From the blind to the hearing impaired, Mellis’ world is one in which, as the narrator claims, “nothing was felt any longer, or known through the sense portals, despite the fact that every part of the body was designed for contact.” Some fail to even notice that their bodies are dramatically mutated or gone completely. Indeed, Mellis also intends to highlight the fact that even the animals of this world are more engaging and receptive than the people. While “people howled and chirped at one another” in convenience stores, spiders, seeing-eye dogs, and birds give long soliloquies on selfhood and pain. A postmodern tone of human disconnection and a sense of lost wholeness seem to glaze the narrator’s panoramic view of the broken down metropolis.

The theme of sensation is further emphasized throughout the book, both by Mellis’ spatial designing and by Derek White’s vivid illustrations. Mellis replaces the conventional use of chapters with artistic spacing throughout her prose, almost as if she is leaving legroom for the reader to think, question, or simply stare at the lack of words or images and treat the blank page as an aesthetic experience in itself. The randomness of her spacing choices further accentuates the fragmentation of this world of hers, as if Mellis is forcing the reader to acknowledge the vast distances and spaces present among characters and their stories, refusing to let them be ignored.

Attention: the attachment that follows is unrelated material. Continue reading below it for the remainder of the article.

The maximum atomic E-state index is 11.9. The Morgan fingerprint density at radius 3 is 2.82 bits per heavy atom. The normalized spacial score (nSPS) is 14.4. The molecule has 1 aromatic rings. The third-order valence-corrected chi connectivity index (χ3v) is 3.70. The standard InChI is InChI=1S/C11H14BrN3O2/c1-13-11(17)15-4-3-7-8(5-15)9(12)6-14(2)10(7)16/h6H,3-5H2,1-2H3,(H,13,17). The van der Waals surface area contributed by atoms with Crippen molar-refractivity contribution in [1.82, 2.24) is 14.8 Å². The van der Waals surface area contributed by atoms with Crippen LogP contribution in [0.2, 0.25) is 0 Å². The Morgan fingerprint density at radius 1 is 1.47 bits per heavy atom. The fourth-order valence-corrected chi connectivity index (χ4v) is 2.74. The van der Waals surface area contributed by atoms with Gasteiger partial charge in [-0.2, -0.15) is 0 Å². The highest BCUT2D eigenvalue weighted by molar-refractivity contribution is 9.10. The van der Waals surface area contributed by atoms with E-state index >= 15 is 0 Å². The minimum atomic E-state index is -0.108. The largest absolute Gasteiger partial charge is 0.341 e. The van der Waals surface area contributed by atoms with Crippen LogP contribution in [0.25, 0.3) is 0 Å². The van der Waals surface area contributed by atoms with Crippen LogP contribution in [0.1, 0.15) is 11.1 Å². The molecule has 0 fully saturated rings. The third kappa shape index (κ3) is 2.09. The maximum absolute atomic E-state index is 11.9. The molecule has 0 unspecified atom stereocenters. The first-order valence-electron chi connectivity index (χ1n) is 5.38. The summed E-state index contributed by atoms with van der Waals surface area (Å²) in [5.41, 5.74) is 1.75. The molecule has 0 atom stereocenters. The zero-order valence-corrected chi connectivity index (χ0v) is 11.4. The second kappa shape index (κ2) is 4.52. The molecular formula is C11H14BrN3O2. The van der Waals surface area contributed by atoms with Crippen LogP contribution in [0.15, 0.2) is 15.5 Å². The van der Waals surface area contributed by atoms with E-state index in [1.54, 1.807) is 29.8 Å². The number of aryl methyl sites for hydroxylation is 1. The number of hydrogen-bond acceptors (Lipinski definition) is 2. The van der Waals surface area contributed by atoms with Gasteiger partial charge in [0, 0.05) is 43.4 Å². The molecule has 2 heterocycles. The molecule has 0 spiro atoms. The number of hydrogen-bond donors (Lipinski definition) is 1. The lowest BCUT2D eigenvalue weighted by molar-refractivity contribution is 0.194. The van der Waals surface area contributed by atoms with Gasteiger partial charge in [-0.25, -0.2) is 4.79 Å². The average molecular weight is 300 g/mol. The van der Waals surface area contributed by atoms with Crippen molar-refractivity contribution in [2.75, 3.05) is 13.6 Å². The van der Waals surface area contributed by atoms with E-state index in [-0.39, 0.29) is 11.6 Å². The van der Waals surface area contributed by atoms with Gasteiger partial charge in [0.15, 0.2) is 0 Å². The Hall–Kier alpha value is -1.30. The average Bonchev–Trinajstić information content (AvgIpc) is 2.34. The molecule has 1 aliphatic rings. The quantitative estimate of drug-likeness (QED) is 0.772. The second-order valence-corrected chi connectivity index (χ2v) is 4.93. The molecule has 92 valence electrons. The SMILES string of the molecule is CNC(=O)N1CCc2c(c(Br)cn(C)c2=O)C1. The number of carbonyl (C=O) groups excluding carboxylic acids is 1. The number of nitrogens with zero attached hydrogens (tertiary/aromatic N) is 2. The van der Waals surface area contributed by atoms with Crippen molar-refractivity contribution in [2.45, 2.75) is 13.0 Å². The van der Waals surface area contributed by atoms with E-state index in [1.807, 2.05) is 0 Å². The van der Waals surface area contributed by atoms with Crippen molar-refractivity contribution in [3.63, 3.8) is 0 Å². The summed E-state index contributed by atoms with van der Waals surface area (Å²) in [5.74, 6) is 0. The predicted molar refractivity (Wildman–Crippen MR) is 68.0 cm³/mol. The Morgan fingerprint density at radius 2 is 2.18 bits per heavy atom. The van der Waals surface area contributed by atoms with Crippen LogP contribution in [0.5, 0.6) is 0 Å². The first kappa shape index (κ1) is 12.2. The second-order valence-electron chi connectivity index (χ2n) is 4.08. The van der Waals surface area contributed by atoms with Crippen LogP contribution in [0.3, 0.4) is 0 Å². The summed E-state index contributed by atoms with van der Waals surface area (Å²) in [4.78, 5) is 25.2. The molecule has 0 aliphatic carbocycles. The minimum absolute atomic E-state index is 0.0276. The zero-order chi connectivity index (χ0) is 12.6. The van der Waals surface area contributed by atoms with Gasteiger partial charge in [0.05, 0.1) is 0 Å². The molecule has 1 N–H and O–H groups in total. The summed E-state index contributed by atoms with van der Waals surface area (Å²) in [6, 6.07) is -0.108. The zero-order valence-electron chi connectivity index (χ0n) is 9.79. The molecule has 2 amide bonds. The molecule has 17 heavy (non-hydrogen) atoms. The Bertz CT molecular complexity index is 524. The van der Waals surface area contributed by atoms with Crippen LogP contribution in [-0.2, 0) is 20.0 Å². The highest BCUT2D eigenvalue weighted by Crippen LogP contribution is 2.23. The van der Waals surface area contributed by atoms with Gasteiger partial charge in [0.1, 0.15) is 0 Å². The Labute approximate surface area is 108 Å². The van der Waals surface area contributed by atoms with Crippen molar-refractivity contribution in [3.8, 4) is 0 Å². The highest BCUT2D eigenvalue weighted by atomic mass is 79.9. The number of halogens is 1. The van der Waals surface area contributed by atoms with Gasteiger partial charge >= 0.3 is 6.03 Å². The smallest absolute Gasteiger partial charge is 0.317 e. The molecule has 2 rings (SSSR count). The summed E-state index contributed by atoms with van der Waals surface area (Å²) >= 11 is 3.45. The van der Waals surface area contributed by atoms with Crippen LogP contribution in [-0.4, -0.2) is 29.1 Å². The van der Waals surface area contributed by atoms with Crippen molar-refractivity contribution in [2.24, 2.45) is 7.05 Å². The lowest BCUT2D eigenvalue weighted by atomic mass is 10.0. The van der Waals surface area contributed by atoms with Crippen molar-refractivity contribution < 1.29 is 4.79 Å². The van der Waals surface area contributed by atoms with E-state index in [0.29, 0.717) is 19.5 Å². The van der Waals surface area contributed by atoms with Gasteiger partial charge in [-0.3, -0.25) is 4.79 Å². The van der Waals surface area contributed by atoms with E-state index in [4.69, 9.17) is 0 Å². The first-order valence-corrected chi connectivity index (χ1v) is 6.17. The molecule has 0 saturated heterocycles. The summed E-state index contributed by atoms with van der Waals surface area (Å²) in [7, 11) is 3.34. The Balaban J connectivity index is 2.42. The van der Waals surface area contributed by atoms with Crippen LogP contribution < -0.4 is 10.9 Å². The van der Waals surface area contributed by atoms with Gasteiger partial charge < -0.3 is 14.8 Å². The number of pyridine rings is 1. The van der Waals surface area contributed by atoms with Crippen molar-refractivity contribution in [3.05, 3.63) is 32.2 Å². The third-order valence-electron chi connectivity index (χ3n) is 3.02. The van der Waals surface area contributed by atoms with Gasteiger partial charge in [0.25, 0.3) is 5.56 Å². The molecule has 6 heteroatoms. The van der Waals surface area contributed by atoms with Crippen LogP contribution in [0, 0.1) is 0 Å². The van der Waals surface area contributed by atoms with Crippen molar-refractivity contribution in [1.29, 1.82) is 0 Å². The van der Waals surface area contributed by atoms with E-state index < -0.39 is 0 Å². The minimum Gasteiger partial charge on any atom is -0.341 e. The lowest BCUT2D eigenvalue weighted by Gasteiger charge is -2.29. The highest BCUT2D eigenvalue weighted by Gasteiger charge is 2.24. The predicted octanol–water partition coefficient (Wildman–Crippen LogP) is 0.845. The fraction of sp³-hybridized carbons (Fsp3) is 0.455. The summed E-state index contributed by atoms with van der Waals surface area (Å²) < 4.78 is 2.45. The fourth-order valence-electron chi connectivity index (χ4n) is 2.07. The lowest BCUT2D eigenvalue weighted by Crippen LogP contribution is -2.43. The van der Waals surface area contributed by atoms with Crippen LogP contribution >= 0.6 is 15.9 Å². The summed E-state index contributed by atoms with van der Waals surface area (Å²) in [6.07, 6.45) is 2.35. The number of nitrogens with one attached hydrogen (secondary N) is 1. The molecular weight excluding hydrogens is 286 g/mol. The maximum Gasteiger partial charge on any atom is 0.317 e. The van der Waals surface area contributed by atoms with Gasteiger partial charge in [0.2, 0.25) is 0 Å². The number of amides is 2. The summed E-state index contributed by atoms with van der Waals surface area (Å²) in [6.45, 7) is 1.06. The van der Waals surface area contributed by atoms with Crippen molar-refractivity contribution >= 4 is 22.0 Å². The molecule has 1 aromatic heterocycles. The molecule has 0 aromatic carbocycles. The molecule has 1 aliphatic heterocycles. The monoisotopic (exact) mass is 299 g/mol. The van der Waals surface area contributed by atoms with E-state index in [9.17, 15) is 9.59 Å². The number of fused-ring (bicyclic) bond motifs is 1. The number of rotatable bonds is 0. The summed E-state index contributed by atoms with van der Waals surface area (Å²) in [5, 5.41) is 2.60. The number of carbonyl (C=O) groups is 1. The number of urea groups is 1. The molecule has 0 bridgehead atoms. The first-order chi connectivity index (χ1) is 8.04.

As for White’s images, dispersed throughout the book, they not only add an additional aesthetic angle to Mellis’ already pulsating descriptions, but seem to evoke something of the sublime in the reader. When viewed in conjunction with the story, these images are both horrifying and beautiful, painful and pleasurable. Below is one of White’s images, construed from Mellis’ following description: “Through my telescope, survivors were running around in circles. Buildings were curdling. The very air had faded, was pixilated.”